Lincoln family writes book about shelter dog to raise money for Capital Humane Society


“All the sudden I heard Gerry yell drop that possum right now Bodie!” Cooper Finnegan said reading from the book he wrote. 

Almost a year after the passing of the Finnegan family’s beloved dog Bodie, then 12–year–old Cooper came up with the idea to capture the mutt’s antics in a book.

The True Adventures of Me, Bodie highlights the unpredictable nature of the dog who was not the dog the family planned on adopting.

Ten years ago Bob Downey, the director of the Capitol Humane Society called the family saying he had a golden retriever puppy who wouldn’t last long, so they rushed down to the adoption center.

“He brought in this black and white dog that jumped on a row of chairs and walked around the chairs,” Deane Finnegan, who co-authored The Adventures of Me, Bodie with her grandson Cooper, said.

That dog was Bodie.

The 90–pound border collie, black lab mix was skinny after being a stray for eight months and Finnegan knew the sickly looking pup would have a hard time finding a home.

“We knew no one was going to take this dog so we took him,” Finnegan said.

The family soon discovered Bodie had a knack for digging food out of the trash, opening the oven, and finding trouble wherever he went.

Despite the chaos he caused, the mutt grew on the family and Finnegan’s grandson Cooper fell in love with the dog.

After his passing in 2017 Cooper approached Finnegan about writing a book about Bodie.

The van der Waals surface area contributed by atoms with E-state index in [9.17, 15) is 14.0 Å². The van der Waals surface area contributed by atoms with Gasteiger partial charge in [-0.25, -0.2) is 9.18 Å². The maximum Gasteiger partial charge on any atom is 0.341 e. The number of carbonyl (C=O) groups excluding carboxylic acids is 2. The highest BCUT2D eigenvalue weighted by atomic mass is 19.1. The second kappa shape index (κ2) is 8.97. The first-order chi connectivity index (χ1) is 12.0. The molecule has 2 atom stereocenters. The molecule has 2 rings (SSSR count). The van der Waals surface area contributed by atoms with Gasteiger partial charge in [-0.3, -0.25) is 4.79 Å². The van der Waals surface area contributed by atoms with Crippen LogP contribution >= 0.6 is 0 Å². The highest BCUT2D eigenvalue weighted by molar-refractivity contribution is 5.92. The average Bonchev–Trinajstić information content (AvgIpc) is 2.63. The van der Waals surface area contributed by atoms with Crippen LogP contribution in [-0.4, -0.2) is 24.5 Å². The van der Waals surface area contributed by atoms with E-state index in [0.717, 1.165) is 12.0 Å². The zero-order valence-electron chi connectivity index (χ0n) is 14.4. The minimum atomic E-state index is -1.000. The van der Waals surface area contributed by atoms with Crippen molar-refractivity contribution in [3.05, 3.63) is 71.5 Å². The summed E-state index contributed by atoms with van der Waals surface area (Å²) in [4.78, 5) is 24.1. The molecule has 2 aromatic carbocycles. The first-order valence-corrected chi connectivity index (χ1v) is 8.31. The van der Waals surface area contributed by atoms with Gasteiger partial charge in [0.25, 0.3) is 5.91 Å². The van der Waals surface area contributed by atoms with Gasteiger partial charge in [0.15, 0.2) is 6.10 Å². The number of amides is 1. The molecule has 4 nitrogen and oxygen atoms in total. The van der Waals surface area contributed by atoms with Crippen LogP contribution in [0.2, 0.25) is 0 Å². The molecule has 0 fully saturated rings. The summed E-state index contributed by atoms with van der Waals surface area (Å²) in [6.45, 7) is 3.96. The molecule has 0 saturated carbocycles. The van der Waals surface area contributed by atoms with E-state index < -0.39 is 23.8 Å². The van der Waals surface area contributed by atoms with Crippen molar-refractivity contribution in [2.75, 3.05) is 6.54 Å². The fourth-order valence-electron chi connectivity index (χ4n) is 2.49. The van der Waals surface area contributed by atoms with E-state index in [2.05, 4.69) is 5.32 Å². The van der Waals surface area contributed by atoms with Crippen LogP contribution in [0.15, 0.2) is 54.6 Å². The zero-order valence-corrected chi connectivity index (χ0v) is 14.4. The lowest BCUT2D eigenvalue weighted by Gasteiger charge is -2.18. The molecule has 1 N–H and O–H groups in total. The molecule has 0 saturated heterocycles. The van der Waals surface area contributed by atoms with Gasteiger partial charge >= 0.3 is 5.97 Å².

Written from the dog’s perspective the book shares everything from his frustration with food to his harrowing tale of catching a possum.

“I grabbed the possum’s tale with my teeth and started to drag him to the other side of the backyard,” Cooper said reading as Bodie in The True Adventures of Me, Bodie.

Completed just two months ago, the book took nearly a year to complete with the Scott Middle Schooler drawing all the pictures.

Now 13, Cooper’s book has sold over 200 copies with all the proceeds benefiting the Capitol Humane Society.

“He was just a great dog and I feel like most shelter dogs in general are just happy to find a home they can stay in,” Cooper said.

The eighth grader hopes the book inspires other families to adopt older shelter dogs because you might end up with a dog who takes you on the greatest adventure of your life.

If you are interested in buying the book you can email Deane Finnegan at

Cooper and Deane will also be hosting a book signing at the Pieloch Pet Adoption Center near 70th and Highway 2 on Sunday, February 3 from 2-4 p.m.

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